Common myths about appraising

By law, an appraiser needs to be state-licensed to produce appraisals for federally-backed sales. You also have the right to receive a copy of the finished report from your lender. Contact us if you have any questions about the appraisal procedure.

Myth: Assessed value should be similar to to market value.

Fact: It could be that Maryland, like most states, validates the common myth that the assessed value is the same as the market value; however, this certainly varies based on state-to-state. Interior remodeling that the assessor has not investigated and a lack of reassessment on nearby houses are excellent examples of why the price can vary.

Myth: The value of a home will differ depending upon whether the appraisal is conducted for the buyer or the seller.

Fact: There is no real interest on the part of the appraiser in the outcome of the appraisal report, therefore he will conduct his work with impartiality and independence, despite for whom the appraisal is written.

Myth: Any time market value is established, it should be similar to the replacement cost of the house.

Fact: Market value is based on what a willing buyer would be interested in paying a willing seller for a certain house, with neither being under undue influence to buy or sell. The dollar amount needed to rebuild a house is what constitutes the replacement cost.

Myth: Appraisers use a formula, such as a specific price per square foot, to figure out the value of a home.

Fact: An appraisal report is a collection of information concluded from the home's size, location, proximity to some facilities, the condition of the property and the cost of recent comparable sales. You can rely on Magee Appraisal Service's staff to be forthright in assessing this information.

Myth: In a robust economy - when the sales prices of houses in a given region are reported to be increasing by a certain percentage - the values of individual homes in the area can be expected to appreciate by that same percentage.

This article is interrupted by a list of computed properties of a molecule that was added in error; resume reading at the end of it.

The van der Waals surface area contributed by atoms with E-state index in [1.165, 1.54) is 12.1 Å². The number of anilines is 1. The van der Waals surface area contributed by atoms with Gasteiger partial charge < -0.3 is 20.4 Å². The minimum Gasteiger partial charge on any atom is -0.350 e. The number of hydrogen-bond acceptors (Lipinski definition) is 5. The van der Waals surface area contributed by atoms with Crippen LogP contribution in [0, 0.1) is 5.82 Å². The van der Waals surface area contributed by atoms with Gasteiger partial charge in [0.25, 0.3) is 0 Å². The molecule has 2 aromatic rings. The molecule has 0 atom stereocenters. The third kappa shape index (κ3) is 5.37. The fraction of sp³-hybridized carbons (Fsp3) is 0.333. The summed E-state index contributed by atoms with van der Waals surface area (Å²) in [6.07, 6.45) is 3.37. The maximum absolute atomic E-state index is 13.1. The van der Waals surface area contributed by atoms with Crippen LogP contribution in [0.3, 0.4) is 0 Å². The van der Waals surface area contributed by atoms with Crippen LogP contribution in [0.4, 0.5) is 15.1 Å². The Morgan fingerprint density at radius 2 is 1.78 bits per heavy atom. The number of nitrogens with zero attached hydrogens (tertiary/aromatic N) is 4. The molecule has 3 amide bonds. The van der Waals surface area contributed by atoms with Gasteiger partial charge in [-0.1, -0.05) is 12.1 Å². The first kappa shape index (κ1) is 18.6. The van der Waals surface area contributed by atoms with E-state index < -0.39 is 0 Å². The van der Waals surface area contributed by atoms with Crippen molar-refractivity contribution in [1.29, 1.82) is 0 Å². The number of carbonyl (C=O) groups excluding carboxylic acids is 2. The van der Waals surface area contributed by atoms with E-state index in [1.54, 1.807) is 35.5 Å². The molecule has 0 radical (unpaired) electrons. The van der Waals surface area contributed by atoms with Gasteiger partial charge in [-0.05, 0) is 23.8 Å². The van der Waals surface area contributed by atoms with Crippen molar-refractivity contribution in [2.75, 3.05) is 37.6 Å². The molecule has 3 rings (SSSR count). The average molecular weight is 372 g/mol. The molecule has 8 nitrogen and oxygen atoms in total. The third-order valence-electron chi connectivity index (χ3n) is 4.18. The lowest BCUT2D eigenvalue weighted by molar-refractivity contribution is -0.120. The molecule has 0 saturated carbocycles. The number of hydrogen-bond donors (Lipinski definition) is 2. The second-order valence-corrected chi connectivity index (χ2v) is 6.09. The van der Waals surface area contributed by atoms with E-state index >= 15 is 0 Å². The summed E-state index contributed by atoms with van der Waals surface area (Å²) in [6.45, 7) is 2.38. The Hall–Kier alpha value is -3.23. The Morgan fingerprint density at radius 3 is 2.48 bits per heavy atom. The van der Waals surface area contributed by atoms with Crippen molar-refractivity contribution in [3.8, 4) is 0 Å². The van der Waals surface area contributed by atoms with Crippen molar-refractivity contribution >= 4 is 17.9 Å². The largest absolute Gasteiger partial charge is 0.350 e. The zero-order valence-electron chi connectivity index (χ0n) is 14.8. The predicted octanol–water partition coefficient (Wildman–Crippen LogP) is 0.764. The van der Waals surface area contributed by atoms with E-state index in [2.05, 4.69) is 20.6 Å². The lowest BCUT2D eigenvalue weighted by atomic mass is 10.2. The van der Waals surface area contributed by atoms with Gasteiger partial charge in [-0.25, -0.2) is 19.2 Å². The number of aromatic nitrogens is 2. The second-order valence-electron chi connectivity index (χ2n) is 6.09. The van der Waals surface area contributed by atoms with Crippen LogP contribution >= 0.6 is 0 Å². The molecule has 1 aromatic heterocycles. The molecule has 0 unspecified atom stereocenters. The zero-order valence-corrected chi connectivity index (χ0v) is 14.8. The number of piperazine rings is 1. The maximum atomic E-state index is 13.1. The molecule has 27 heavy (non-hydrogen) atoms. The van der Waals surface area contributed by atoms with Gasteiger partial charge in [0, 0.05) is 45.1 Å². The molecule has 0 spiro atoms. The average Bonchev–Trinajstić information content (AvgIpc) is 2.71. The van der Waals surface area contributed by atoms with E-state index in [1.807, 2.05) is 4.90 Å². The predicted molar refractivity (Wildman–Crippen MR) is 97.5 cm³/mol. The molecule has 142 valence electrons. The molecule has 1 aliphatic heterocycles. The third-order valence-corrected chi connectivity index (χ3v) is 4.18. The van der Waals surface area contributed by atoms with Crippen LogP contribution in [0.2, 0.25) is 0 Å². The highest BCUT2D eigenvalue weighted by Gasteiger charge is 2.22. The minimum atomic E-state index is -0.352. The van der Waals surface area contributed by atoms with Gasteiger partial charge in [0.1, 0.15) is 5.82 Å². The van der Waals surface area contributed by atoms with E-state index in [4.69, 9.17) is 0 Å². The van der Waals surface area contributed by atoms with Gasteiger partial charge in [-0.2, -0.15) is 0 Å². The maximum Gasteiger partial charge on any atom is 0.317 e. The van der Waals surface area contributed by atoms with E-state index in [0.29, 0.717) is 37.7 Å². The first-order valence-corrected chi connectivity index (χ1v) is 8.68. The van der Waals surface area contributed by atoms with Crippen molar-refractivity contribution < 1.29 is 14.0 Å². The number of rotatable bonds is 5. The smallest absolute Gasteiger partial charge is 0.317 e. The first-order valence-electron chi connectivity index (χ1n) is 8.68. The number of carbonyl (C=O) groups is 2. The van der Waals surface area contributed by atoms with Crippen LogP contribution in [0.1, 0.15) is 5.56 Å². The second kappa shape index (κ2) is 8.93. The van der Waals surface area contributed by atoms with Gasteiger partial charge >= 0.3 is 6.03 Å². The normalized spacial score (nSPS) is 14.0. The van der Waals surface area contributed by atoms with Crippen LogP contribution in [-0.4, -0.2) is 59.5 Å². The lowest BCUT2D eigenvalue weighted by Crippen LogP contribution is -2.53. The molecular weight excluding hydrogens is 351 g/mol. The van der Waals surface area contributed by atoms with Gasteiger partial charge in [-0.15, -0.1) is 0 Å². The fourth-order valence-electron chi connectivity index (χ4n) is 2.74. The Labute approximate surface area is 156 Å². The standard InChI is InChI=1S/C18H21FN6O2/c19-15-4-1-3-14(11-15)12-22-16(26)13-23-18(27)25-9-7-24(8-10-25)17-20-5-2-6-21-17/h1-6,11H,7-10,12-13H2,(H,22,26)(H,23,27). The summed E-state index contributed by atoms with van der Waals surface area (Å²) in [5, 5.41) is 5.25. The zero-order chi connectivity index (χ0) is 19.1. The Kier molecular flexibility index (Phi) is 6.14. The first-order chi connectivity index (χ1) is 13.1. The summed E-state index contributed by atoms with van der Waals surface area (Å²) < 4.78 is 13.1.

Fact: Value increase of a certain home is always determined on an individualized basis, factoring in data on comparable houses and other relevant specifications within the house itself. This is true in strong economic times as well as poor.

Have other questions about appraisers, appraising or real estate in Frederick County or Fredrick, MD?

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Myth: You can generally find what a home is worth simply by looking at the outside.

Fact: Property value is concluded by a number of variables, including area, condition, improvements, amenities, and market trends. Obviously, none of these factors can be found simply by looking at the property from the outside.

Myth: Since the consumer is the party who provides the money to pay for the appraisal report when applying for a loan for any real estate transaction, legally the appraisal report is theirs.

Fact: The document is, in fact, legally owned by the lending company - unless the lender "relinquishes its interest" in the report. Under the Equal Credit Opportunity Act, any home buyer asking for a copy of the appraisal report must be provided with one by their lender.

Myth: It doesn't concern consumers what's in the appraisal so long as it satisfies the requirements of their lending company.

Fact: It is very important for home buyers to read a copy of their appraisal so that they can verify the accuracy of the report, in case it's required to question its veracity. Remember, this is probably the most expensive and important investment a consumer will ever make. Also, the appraisal report makes an excellent record for future reference, comprised of useful and often-revealing data - including, but not limited to, the legal and physical description of the property, square footage measurements, list of comparable properties in the neighborhood, neighborhood description and a narrative of current real-estate activity and/or market trends in the proximity.

Myth: Appraisers are hired only to estimate building values in house sales involving mortgage-lending transactions.

Fact: Appraisers can have many different qualifications and designations which allow them to perform a multitude of different services including - but certainly not limited to - advice on estate planning, tax assessment, zoning, dispute resolution in many different legal situations and cost analysis.

Myth: An appraisal report is no different than a home inspection.

Fact: A home inspection serves a completely different purpose than an appraisal. An appraiser forms an opinion of value in the appraisal process and resulting report. House inspectors will create a report that will determine the condition of the home and its major components and possible damage.




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